In addition, Catherine's use of the same weak password for multiple logins is a vulnerability. For passwords, inconvenience equals security. In Catherine's case, she uses the same password, meangirls1 for her laptop's login and to log into her firm's case management software. There's convenience in that. It's easier to remember one password. It's more convenient. However, the more convenient the password, the less secure it is. For passwords, there's a tension between security and convenience. So here are some cyber hygiene tips about passwords. First, passwords should be totally private. Even though it might be convenient, Catherine, shouldn't give it out to anyone else like her assistant. Strange things can happen. For example, one firm let a legal secretary go and ended her access to the firm's network. Her replacement didn't show up on her first day. The firm realized that the sacked secretary knowing the partner's password had sent her replacement an email from the partner's account saying the firm had rescinded their offer.

   Second, password should be unique. If Catherine commits to using unique passwords, this would provide her with more security. It might be inconvenient, but there are ways to add convenience. Unique means using a different password for each application's login, one password for email, a different password for the cloud, et cetera. And to add convenience, Catherine should use a password manager, for example, LastPass, which is a secure central repository for passwords. These services are more underused than they should be in the legal profession. Catherine should also not write down those unique passwords, even though she may be tempted to do so for convenience.

   Third, passwords should be strong. Don't choose a bad password. So here's a parade of horribles. According to one data analytics firm, these were some of the top worst passwords in 2018. Password, 123456789, 11111111, sunshine, cordy, I love you, princess and admin. These worst passwords were the result of a study of frequency in passwords leaked by hackers. Choose a word, phrase or character combination of at least 12 characters that includes capital letters, special characters and numbers. Here's one way to make it memorable, I call it the syllable secret. Choose a favorite lyric from a song or a favorite line from a play like Shakespeare or your favorite film. I don't know about you, but I think Love Hurts by Lizzo is pretty amazing. The song starts, why men great till they gotta be great? Start by writing down the first letter of each syllable, using capital letters for stress syllables and keeping any punctuation, like the question mark the end of Lizzo's lyric. Add some numbers like the year the song came out. Voila! Wmgttgtbg?17 Then test it.

   According to the password testing site, howsecureismypassword.net, it would take a computer about 63,000 years to crack this password. Secure and memorable. Thanks, Lizzo.

   When creating a word don't use personally meaningful or common words or phrases like Bible versus or movies. Let's consider Catherine's password. Catherine's password, meangirls1 is lacking because it's the title of a popular teen comedy, has too few characters, has no special characters and contains no upper case. In fact, apparently that password would take a computer only one day to hack, but add a little more mean girls and we are in business. Translation, on Wednesdays we wear pink. That was so fetch. According to howsecureismypassword.net, it would take five decillion years to hack this. I don't even know how long that is. That's so fetch!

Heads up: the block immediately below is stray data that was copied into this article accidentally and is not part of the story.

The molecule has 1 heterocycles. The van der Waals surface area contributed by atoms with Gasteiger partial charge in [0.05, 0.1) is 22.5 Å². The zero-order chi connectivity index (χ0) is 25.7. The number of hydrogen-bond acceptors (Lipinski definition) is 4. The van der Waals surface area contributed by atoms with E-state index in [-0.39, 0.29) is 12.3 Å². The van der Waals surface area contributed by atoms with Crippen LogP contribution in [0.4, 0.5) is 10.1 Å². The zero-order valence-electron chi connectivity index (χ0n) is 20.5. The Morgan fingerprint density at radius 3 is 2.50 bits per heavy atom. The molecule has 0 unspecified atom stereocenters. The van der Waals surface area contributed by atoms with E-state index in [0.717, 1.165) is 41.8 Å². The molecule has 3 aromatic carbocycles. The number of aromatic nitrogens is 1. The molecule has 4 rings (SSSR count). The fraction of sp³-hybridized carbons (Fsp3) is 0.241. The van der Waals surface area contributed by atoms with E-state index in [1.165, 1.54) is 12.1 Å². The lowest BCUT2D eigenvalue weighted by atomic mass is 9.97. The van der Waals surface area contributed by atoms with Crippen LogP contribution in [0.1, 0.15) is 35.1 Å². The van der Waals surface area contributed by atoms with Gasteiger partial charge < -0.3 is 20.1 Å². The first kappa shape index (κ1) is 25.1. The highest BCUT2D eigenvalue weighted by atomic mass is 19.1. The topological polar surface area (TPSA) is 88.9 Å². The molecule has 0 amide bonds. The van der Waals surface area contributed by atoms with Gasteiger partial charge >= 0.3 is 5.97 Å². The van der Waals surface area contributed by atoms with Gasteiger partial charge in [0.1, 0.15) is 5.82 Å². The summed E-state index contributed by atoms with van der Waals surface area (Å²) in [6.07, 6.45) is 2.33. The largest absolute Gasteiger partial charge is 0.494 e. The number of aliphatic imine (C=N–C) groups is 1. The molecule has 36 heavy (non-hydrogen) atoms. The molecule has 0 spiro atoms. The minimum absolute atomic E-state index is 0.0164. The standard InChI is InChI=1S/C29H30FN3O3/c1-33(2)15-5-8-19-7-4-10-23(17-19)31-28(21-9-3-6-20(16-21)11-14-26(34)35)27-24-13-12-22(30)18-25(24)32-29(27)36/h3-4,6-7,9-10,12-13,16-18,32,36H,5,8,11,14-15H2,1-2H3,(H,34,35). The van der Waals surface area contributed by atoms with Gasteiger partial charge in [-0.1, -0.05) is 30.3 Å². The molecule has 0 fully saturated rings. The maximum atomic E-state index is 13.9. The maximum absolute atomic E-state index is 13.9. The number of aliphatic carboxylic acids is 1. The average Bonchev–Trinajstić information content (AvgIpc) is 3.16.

Fourth, logins should have two factor authentication when possible. This form of authentication widely available on most internet services like Google or Facebook or Yahoo will require a code or a biometric of some kind in addition to a password. This is the most secure you can get. It prevents about 98% of cybersecurity issues. Sometimes it's called F2A. Catherine logged into her MacBook Pro using her password, but if it's a new model, she should consider enabling biometrics. Catherine should have a unique, strong password for each program, software or device that contains or has access to client information. She'll need to include special characters, some sign language, a Limerick, a secret handshake, an eye of newt. I'm just kidding. She should include some combo of caps, numerals, and a special character or a punctuation mark. If she uses a thumb drive, Catherine should require a password to access information stored on it. And at the end of her sessions, Catherine should manually log off websites, networks, platforms, and devices. And yes, this includes turning off her computer completely.

   Using unique, strong passwords is good cyber hygiene. It might be inconvenient, but so is flossing teeth and we all know how that turns out if we neglect it. Based on Catherine's situation, here are some basic tips for cyber hygiene regarding passwords and privacy: avoid public WiFi networks, even with a VPN, keep applications, software, and operating systems patched and up to date, use strong passwords or pass phrases and have a unique password for each login. Also, enable multifactor authentication when available. See the checklist in the course materials for more cyber hygiene tips on passwords and privacy.

   Let's take a look at the second hypothetical. This is Dante. Dante is an associate attorney for a medium sized law firm in Portland, Maine, and he's been working from home on his personal laptop during the COVID-19 pandemic. Dante's firm recently started using a secure cloud-based client portal called Legal Owl. Dante's laptops hard drive is not encrypted. The firm requires that attorneys and staff send and receive emails, save all documents and transmit all documents through Legal Owl. To prepare for a conference call in connection with a confidential upcoming M&A deal, Dante downloads the client file, including all the closing documents from Legal Owl to his personal laptop for faster access and editing during the call. While waiting for the call to start, Dante checks his email through Legal Owl. Dante notices a new email about COVID-19 in his inbox. Dante reflexively clicks and reads the email.